Consider the negatives when having conversations

With the pressures on business people today, the ordinary conversations are becoming shorter and less inclusive. If there is less talk, people will tend to lose interest in each other and their work. With that in mind, a political or religious comment should be avoided. Unless you really know the other person’s situation and politics. Any kind of gossip is also to be avoided.

Conversations in today’s world can be exciting because there is so much to talk about. There is always something new or someone making you think in new and different ways. However, I miss how we used to talk about everything that was on my mind. Interchanges without having to put it through a filter in case it is not ‘politically correct’, or ‘I will upset some’ do-gooder’ or have my ideas mishandled.

I love having a conversation where you don’t have to worry about what you say, you can just be you. I am a great believer in having conversations that are based on George Elliot’s poem called ‘Friendship’:

“Oh the comfort, the inexpressible comfort of feeling safe with a person,

having neither to weigh thoughts nor measure words,

but pour them all out just as they are, chaff and grain together,

and a faithful hand will take and sift them,

keep what is worth keeping, and with a breath of kindness, blow the rest away”.

Avoiding bad conversations

  • Failure to engage in good introductions can be embarrassing and off-putting.
  • Forcing conversations just for the sake of talking.
  • Be quick to listen and slow to talk.
  • Not understanding the differences in face-to-face and online conversations.
  • Insincere people.
  • The mood of the people involved can lead to miss-communications.
  • A social differential can be a conversation inhibitor, both ways.
  • A technical differentiation slows understanding if parties are not patient with each other.
  • Small minded or negative people can kill conversations.
  • Beware of emotional blackmail, it can blind you to reality.
  • Lying and exaggeration are to be avoided as they will come back to bite you.
  • Reaching out to the same person too many times can be frustrating for the person involved.

Start some new conversations today

Starting a conversation to get to know someone or breaking an awkward silence can be very stressful. To start a conversation, master a set of guidelines to suit your personality style
    • Let go of your fears, like animals humans can sense another person’s fear.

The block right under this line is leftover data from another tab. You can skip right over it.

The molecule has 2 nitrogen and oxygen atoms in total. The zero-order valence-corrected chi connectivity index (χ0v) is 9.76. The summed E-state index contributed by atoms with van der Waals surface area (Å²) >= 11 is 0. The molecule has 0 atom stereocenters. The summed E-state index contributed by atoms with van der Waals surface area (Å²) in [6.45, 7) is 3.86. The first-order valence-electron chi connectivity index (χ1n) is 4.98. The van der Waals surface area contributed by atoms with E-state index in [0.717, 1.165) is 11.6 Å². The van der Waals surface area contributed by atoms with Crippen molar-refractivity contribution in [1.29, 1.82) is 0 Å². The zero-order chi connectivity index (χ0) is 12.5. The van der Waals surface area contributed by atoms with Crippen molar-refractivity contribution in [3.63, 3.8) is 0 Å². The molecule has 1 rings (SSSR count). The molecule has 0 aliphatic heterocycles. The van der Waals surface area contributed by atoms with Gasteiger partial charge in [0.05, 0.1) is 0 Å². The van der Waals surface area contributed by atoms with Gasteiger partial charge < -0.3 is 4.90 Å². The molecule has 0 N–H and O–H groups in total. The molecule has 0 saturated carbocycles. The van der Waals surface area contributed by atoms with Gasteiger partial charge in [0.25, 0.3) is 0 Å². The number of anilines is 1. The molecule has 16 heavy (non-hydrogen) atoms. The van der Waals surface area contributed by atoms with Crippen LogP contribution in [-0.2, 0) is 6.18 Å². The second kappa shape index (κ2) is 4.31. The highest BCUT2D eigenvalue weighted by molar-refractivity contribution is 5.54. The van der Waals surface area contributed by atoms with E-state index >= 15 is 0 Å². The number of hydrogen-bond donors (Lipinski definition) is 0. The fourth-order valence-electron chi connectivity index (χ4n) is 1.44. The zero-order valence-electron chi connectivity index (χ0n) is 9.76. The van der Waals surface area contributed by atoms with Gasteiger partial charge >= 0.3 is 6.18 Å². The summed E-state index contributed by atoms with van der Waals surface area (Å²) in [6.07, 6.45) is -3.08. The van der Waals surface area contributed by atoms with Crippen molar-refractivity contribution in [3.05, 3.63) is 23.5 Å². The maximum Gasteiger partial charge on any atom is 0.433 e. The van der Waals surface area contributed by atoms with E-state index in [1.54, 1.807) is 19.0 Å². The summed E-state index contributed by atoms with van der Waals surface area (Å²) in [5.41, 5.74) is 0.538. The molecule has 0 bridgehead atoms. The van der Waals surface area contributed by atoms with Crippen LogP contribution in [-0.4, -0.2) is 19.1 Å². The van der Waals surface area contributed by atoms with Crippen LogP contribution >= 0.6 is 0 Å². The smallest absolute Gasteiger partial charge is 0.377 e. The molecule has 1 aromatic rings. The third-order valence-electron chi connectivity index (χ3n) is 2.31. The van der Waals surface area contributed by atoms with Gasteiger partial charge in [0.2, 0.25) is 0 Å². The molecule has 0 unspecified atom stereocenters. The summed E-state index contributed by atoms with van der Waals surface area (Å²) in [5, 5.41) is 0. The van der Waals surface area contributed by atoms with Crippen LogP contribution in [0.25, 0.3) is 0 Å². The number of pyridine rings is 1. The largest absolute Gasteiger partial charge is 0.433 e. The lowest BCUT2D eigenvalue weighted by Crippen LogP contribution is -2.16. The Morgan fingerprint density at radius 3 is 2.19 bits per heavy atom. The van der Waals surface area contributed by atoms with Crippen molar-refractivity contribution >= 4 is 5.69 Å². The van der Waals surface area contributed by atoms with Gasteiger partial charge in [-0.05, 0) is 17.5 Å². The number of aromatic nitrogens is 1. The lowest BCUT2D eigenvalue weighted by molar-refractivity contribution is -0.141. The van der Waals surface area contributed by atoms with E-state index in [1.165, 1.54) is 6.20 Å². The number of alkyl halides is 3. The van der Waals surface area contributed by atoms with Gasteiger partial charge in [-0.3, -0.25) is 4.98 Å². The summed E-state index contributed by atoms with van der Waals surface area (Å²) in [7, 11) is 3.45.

• Introduce yourself if necessary, be the first to do so don’t wait for others who may not know how.
    • Keep your body language open and receptive and be sure to maintain appropriate eye contact.
    • Keep the conversation going with small talk.
    • Synchronise your conversation with the topics under discussions. No ‘plops’.
    • Say the other person’s name now and then so you remember it. People will warm to you if you remember their name.
    • Give acknowledgement to others statements and ideas.
    • Stay engaged in the conversation by avoiding distractions.
    • Be open to others wanting to be included in the conversation.
    • Look for people standing by themselves at a function and help them to become involved with what is going on.
    • Most people like to talk about their businesses and their family, which might prompt a good starting question for you.
  • People are generally more honest when physically tired. This is why people confess things during late night encounters so be ready.

There’s no better feeling than a deep and meaningful conversation with good people. There are still good people out there in this world, but you have to try and meet them half way. Start by being the first to introduce yourself with a positive statement. Always have a business card, most people like to know who they are talking to, without some long-winded spiel from them.

Quotable quotes

“Create new conversations, that will lead to better relationships, better health and better businesses as well as nicer places in which to live”. Peter Sergeant

“A quote is not a conversation, but an invitation to change your perspective”. Shannon Alder